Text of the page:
Think that high-efficiency always comes with a high price tag? Think again …

This spring, G•O Logic, a collaboration between architect Matthew O’ Malia and builder/contractor Alan Gibson, will be completing a net-zero energy prototype home in Belfast, Maine, that’s on track to become LEED Platinum Certified and the first Passive House Certified home in that state. And at 1,500 square feet, it’s not exactly a shoebox either. And the real kicker? Once it enters the market after a two-year trial period during which it’s rented to a local family and undergoes a series of performance tests, G•O Logic hopes the prototype home will sell for as low as $225,000.

Not too shabby at all. It’s not exactly the most aesthetically pleasing green home I’ve ever seen (I immediately think big red barn) but the amount of innovative, high-performance features — G•O Logic’s philosophy: “We believe that to build for the future, we need to utilize the very best technology today” — packed into a home with such a reasonable price point is remarkable. Overall, the home will offer a 90 percent reduction in space heating load and will generate its own renewable energy on-site.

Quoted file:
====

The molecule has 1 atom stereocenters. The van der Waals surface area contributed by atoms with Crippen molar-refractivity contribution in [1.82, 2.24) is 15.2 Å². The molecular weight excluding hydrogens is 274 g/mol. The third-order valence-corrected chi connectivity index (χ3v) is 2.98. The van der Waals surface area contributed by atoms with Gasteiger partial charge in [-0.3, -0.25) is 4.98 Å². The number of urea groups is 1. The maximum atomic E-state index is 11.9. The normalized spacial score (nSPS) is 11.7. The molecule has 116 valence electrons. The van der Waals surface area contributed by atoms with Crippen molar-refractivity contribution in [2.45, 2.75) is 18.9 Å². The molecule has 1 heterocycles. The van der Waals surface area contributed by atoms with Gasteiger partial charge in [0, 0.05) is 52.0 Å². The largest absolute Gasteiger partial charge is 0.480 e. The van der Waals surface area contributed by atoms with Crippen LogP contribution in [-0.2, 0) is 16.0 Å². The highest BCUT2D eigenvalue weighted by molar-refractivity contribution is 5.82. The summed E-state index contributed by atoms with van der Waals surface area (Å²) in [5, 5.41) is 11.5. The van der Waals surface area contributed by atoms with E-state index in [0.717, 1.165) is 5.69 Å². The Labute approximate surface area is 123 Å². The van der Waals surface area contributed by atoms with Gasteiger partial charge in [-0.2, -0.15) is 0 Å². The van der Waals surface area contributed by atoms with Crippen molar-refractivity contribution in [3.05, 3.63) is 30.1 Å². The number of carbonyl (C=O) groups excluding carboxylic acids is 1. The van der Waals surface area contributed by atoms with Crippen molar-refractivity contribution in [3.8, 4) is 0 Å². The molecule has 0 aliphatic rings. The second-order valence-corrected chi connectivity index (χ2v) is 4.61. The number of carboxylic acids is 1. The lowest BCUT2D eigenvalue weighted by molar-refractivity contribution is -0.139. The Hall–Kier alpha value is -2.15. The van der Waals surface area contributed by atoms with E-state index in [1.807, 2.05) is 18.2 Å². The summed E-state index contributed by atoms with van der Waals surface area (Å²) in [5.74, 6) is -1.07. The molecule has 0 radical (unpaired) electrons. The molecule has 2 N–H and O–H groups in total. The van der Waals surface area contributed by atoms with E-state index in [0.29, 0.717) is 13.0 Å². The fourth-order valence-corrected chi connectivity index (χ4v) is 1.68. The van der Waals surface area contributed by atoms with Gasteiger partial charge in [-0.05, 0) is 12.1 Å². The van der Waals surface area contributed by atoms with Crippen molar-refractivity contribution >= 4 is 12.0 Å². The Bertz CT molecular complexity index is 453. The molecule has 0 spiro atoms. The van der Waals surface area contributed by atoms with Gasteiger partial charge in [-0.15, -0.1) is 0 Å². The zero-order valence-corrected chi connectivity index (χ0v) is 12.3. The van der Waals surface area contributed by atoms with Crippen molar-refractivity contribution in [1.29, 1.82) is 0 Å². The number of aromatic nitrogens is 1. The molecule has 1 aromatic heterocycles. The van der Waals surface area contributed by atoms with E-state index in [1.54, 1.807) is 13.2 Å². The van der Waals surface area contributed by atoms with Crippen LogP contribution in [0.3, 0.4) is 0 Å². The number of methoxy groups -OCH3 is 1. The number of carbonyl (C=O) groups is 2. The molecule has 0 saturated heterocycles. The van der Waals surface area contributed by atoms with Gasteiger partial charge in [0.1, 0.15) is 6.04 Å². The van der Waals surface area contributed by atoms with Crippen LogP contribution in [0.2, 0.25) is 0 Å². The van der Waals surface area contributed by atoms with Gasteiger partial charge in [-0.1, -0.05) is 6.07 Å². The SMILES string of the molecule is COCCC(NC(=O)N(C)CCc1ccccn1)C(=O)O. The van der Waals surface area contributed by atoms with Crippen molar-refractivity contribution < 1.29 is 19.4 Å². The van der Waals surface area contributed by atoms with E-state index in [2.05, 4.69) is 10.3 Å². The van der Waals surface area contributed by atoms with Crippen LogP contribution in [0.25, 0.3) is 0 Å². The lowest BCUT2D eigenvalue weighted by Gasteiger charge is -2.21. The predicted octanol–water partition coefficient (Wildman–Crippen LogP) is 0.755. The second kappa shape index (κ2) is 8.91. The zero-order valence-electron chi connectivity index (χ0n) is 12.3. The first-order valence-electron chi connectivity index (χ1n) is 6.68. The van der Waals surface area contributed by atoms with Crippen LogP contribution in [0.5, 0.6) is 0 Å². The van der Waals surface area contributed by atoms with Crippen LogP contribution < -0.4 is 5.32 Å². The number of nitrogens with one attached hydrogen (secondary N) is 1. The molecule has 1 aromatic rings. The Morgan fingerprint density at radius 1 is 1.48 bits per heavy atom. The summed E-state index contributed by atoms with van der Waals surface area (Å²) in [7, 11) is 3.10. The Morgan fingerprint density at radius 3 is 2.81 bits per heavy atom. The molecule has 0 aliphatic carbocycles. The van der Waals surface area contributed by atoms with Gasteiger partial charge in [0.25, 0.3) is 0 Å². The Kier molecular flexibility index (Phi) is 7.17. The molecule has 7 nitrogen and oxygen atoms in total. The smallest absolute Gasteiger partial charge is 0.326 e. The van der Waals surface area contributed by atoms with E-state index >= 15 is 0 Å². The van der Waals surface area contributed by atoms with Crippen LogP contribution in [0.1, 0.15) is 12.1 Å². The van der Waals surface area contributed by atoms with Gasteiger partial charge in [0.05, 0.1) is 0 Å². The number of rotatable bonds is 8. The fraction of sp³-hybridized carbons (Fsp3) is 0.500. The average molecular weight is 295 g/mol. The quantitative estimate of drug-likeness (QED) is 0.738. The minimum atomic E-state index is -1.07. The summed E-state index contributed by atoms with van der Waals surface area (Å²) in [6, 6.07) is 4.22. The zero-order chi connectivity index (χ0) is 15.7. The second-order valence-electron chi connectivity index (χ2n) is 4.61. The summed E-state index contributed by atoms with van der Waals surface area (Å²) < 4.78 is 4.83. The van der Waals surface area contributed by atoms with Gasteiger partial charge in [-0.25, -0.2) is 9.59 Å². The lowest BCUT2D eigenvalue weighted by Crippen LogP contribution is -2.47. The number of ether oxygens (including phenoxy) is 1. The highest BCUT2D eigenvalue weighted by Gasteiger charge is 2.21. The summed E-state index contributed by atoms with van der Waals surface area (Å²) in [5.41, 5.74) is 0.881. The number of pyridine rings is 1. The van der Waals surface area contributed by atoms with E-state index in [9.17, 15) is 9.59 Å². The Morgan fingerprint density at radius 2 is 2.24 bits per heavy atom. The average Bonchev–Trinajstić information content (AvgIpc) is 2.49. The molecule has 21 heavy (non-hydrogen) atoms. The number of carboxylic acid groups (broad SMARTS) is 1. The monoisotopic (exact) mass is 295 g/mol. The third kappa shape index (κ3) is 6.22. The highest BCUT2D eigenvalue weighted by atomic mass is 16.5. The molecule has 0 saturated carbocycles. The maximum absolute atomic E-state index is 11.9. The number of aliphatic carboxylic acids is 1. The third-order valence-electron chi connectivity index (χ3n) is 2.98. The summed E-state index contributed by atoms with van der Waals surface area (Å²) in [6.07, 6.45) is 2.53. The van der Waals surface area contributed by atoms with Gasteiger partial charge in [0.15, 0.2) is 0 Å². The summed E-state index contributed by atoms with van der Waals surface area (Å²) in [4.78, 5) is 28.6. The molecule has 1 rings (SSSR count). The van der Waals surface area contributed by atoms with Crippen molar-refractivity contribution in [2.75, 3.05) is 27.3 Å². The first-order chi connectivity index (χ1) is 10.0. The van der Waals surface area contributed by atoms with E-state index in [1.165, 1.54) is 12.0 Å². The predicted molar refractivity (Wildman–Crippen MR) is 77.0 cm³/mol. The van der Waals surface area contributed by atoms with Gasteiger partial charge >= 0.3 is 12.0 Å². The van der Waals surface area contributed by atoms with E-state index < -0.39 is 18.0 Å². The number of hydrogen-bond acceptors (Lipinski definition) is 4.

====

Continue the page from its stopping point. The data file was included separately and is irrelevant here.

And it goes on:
According to G•O Logic, the home will be built from local materials and has the potential to save over 500 gallons of oil and prevent 5,000 metric tons of CO2 released into the atmosphere annually. Residential Architect has more specs on the home that include an insulated concrete foundation slab and ultra high-performance German windows. 

Intrigued? Check back at G•O Logic's website for updates on the prototype home as it nears completion. It's also worth watching a video series produced by the firm in which O' Malia and Gibson explain different eco-elements of the prototype home including SIP panels, timber framing, and seam sealing. Watch the introductory video below. 


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